Sofia Samatar: Service for Culture

I treasure my copy of Sofia Samatar's A Stranger in Olondria, not only because it is a brilliant achievement by a former student, but especially because of her inscription on the title page: "For Ervin, who introduced me to Gabriel Garcia Marquez—a lifelong influence." She alludes to the International Literature class at Goshen College, which exposed her to the magic realism that blossomed into her achievement in fantasy fiction circles. She might also have cited Salman Rushdie's Midnight's Children, from that overstuffed course syllabus, which, as a Muslim successor to A Thousand and One Nights, seems even closer to her life experience and literary inspiration.

The Madison, Wisconsin, NPR website says that Sofia is a "Somali-American Mennonite Writer." Although she refers to "strangeness" in her identity, she wears hybridity with ease and confidence. All three cultural streams appear in her life and literary work.

Her American credentials are classic. Sofia was born two blocks west of Goshen College in 1971, when her father was a history major at the college. She graduated from GC with an English major in 1994. Her excellent undergraduate record earned her a full scholarship for graduate study at the University of Wisconsin, Madison, where she earned a master's degree in African Languages and Literature. Sofia and her husband Keith Miller (GC '91) worked with the Mennonite Central Committee in northern Africa, first in South Sudan (1998-2000), later in Egypt (2001-2004; 2006-2009). Both taught English as a Second Language and also learned Arabic and absorbed Arabic cultures. Sofia's dissertation was on the Sudanese novelist Tayeb Salih, whose novel Season of Migration to the North, an early canonical work from the postcolonial Arab world, may not be fantasy but is certainly phantasmagorical in its own way.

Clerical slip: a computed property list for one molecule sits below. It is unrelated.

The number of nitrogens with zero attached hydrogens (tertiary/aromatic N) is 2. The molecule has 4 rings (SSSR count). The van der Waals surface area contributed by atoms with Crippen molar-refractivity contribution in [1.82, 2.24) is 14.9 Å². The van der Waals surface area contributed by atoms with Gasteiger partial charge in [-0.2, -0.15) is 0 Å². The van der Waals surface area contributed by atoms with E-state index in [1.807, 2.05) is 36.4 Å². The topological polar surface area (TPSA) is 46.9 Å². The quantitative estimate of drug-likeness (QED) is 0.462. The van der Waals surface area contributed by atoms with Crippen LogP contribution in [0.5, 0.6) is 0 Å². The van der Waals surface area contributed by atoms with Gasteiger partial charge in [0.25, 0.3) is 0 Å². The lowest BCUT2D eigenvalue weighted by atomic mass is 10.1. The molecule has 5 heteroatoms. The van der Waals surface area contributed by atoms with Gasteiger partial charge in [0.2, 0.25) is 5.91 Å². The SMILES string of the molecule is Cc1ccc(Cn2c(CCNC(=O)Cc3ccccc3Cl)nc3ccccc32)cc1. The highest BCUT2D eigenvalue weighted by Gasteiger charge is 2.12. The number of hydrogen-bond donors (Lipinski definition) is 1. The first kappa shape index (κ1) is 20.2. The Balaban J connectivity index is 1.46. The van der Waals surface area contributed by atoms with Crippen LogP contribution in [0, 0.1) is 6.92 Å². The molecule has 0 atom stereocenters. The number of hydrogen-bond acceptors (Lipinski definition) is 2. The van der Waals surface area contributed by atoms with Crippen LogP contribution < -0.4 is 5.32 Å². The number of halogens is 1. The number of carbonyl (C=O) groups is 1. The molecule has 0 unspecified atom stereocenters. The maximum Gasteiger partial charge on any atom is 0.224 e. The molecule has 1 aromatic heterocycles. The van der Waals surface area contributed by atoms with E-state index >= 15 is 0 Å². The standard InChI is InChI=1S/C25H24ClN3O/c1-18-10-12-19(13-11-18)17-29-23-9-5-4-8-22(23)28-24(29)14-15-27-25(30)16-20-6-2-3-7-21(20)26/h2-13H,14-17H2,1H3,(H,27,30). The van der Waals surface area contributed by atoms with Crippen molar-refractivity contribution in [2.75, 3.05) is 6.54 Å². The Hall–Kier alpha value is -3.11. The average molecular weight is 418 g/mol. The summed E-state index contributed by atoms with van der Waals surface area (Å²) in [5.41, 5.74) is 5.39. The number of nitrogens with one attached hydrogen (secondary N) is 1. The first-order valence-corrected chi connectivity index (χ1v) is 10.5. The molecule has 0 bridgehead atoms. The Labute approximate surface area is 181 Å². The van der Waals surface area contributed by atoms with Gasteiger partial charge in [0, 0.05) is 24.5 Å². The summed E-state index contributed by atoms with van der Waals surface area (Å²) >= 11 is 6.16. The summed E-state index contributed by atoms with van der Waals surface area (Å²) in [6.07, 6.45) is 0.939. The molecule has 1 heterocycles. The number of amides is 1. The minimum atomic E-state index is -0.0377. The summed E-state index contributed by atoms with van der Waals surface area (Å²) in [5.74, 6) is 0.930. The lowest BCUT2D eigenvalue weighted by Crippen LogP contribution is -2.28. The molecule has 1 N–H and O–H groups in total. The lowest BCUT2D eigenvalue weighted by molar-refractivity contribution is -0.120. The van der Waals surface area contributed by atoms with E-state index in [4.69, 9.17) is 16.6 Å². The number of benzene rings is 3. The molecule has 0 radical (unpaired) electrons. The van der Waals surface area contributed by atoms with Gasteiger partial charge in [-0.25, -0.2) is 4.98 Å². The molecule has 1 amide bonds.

Sofia has never been to Somalia, because of the political collapse there since 1991. Her Somali credentials are less formal and more intimate. They come from her father, Said Sheikh Samatar (1943-2015), a Somali native from the Ogaden region of Ethiopia. The "sheikh" in his name indicates that his father was a Muslim scholar.

Said was also a student in my International Literature course and I remember his rapt attention, especially as we studied early literature from postcolonial Africa—the first time he had found himself and his culture in literary texts. He was awed by Camara Laye's Dark Child, from Senegal, which depicts a Muslim boy in his tribal initiation as well as his initiation into western literate culture. It became Said's favorite book. Said often said that he was raised on camel's milk in nomadic culture. He barely knew his father, who had a number of wives and many children. He memorized many of the long epic historical and literary poems that his culture preserves orally. Said earned a PhD from Northwestern University and taught at Rutgers from 1981, where he established himself as the foremost scholar in Somali studies in the U.S.